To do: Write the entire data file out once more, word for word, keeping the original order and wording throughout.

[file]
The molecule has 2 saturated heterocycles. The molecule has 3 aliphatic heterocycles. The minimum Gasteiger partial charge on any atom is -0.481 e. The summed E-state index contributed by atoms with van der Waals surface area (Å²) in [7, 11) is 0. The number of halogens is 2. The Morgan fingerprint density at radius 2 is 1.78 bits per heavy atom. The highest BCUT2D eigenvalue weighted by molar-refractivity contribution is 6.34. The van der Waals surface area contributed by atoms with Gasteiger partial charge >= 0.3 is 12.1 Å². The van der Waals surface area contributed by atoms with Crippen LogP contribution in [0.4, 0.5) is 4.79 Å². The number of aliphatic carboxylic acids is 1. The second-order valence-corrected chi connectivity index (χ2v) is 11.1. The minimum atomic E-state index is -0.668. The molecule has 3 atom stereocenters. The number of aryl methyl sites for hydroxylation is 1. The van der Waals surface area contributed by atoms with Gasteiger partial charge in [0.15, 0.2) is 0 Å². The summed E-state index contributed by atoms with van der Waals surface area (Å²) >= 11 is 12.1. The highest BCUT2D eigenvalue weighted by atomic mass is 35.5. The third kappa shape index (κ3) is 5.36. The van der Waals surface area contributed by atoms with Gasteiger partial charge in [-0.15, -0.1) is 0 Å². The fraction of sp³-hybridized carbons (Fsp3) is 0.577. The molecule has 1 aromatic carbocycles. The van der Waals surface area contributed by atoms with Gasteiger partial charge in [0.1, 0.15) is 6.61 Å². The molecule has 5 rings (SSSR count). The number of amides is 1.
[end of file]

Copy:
The molecule has 2 saturated heterocycles. The molecule has 3 aliphatic heterocycles. The minimum Gasteiger partial charge on any atom is -0.481 e. The summed E-state index contributed by atoms with van der Waals surface area (Å²) in [7, 11) is 0. The number of halogens is 2. The Morgan fingerprint density at radius 2 is 1.78 bits per heavy atom. The highest BCUT2D eigenvalue weighted by molar-refractivity contribution is 6.34. The van der Waals surface area contributed by atoms with Gasteiger partial charge >= 0.3 is 12.1 Å². The van der Waals surface area contributed by atoms with Crippen LogP contribution in [0.4, 0.5) is 4.79 Å². The number of aliphatic carboxylic acids is 1. The second-order valence-corrected chi connectivity index (χ2v) is 11.1. The minimum atomic E-state index is -0.668. The molecule has 3 atom stereocenters. The number of aryl methyl sites for hydroxylation is 1. The van der Waals surface area contributed by atoms with Gasteiger partial charge in [0.15, 0.2) is 0 Å². The summed E-state index contributed by atoms with van der Waals surface area (Å²) >= 11 is 12.1. The highest BCUT2D eigenvalue weighted by atomic mass is 35.5. The third kappa shape index (κ3) is 5.36. The van der Waals surface area contributed by atoms with Gasteiger partial charge in [-0.15, -0.1) is 0 Å². The fraction of sp³-hybridized carbons (Fsp3) is 0.577. The molecule has 1 aromatic carbocycles. The van der Waals surface area contributed by atoms with Gasteiger partial charge in [0.1, 0.15) is 6.61 Å². The molecule has 5 rings (SSSR count). The number of amides is 1.